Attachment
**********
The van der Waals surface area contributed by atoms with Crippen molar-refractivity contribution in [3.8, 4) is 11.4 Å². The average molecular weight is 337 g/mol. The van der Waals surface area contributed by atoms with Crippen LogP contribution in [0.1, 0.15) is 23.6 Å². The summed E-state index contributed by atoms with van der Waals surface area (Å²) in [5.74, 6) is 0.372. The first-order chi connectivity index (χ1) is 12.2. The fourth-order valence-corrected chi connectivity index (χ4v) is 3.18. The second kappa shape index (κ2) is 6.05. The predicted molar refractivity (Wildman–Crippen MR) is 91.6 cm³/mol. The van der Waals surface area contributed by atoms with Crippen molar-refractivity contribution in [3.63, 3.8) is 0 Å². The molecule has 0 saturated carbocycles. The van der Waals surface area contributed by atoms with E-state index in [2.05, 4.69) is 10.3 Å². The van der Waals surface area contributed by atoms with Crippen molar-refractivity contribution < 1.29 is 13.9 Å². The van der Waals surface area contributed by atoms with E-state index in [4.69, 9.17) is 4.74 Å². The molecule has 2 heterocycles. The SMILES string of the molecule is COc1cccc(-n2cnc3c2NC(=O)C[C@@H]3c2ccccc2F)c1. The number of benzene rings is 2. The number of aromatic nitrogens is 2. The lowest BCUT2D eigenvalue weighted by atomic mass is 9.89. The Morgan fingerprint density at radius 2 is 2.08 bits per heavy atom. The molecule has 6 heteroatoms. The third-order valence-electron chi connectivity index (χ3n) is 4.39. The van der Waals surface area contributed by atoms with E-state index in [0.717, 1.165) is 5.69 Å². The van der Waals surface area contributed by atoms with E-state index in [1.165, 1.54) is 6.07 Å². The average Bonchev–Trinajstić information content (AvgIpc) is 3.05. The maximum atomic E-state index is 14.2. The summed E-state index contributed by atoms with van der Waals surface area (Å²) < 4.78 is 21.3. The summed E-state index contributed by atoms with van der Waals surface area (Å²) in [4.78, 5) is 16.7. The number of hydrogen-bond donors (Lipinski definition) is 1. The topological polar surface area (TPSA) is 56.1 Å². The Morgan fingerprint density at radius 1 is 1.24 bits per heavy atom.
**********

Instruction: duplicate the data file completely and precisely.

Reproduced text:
The van der Waals surface area contributed by atoms with Crippen molar-refractivity contribution in [3.8, 4) is 11.4 Å². The average molecular weight is 337 g/mol. The van der Waals surface area contributed by atoms with Crippen LogP contribution in [0.1, 0.15) is 23.6 Å². The summed E-state index contributed by atoms with van der Waals surface area (Å²) in [5.74, 6) is 0.372. The first-order chi connectivity index (χ1) is 12.2. The fourth-order valence-corrected chi connectivity index (χ4v) is 3.18. The second kappa shape index (κ2) is 6.05. The predicted molar refractivity (Wildman–Crippen MR) is 91.6 cm³/mol. The van der Waals surface area contributed by atoms with Crippen molar-refractivity contribution in [3.63, 3.8) is 0 Å². The molecule has 0 saturated carbocycles. The van der Waals surface area contributed by atoms with E-state index in [2.05, 4.69) is 10.3 Å². The van der Waals surface area contributed by atoms with Crippen molar-refractivity contribution < 1.29 is 13.9 Å². The van der Waals surface area contributed by atoms with E-state index in [4.69, 9.17) is 4.74 Å². The molecule has 2 heterocycles. The SMILES string of the molecule is COc1cccc(-n2cnc3c2NC(=O)C[C@@H]3c2ccccc2F)c1. The number of benzene rings is 2. The number of aromatic nitrogens is 2. The lowest BCUT2D eigenvalue weighted by atomic mass is 9.89. The Morgan fingerprint density at radius 2 is 2.08 bits per heavy atom. The molecule has 6 heteroatoms. The third-order valence-electron chi connectivity index (χ3n) is 4.39. The van der Waals surface area contributed by atoms with E-state index in [0.717, 1.165) is 5.69 Å². The van der Waals surface area contributed by atoms with E-state index in [1.165, 1.54) is 6.07 Å². The average Bonchev–Trinajstić information content (AvgIpc) is 3.05. The maximum atomic E-state index is 14.2. The summed E-state index contributed by atoms with van der Waals surface area (Å²) < 4.78 is 21.3. The summed E-state index contributed by atoms with van der Waals surface area (Å²) in [4.78, 5) is 16.7. The number of hydrogen-bond donors (Lipinski definition) is 1. The topological polar surface area (TPSA) is 56.1 Å². The Morgan fingerprint density at radius 1 is 1.24 bits per heavy atom.